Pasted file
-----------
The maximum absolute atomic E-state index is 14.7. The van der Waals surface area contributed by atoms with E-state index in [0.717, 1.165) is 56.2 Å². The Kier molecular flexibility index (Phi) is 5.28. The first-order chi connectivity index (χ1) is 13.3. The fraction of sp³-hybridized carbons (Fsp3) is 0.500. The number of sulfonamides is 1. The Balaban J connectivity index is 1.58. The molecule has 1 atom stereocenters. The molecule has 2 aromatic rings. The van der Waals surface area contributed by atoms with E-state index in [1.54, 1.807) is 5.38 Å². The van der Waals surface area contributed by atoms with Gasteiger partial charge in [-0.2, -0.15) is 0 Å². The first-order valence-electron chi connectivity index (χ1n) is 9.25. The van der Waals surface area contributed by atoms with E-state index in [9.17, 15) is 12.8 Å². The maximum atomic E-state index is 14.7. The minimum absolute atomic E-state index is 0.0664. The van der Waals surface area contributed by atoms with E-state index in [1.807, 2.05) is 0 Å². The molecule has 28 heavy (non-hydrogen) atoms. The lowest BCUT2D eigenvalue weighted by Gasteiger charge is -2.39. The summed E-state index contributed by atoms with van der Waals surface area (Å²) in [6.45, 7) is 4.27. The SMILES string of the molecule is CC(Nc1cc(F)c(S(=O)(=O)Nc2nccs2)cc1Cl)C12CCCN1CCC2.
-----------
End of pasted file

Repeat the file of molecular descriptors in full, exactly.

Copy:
The maximum absolute atomic E-state index is 14.7. The van der Waals surface area contributed by atoms with E-state index in [0.717, 1.165) is 56.2 Å². The Kier molecular flexibility index (Phi) is 5.28. The first-order chi connectivity index (χ1) is 13.3. The fraction of sp³-hybridized carbons (Fsp3) is 0.500. The number of sulfonamides is 1. The Balaban J connectivity index is 1.58. The molecule has 1 atom stereocenters. The molecule has 2 aromatic rings. The van der Waals surface area contributed by atoms with E-state index in [1.54, 1.807) is 5.38 Å². The van der Waals surface area contributed by atoms with Gasteiger partial charge in [-0.2, -0.15) is 0 Å². The first-order valence-electron chi connectivity index (χ1n) is 9.25. The van der Waals surface area contributed by atoms with E-state index in [9.17, 15) is 12.8 Å². The maximum atomic E-state index is 14.7. The minimum absolute atomic E-state index is 0.0664. The van der Waals surface area contributed by atoms with E-state index in [1.807, 2.05) is 0 Å². The molecule has 28 heavy (non-hydrogen) atoms. The lowest BCUT2D eigenvalue weighted by Gasteiger charge is -2.39. The summed E-state index contributed by atoms with van der Waals surface area (Å²) in [6.45, 7) is 4.27. The SMILES string of the molecule is CC(Nc1cc(F)c(S(=O)(=O)Nc2nccs2)cc1Cl)C12CCCN1CCC2.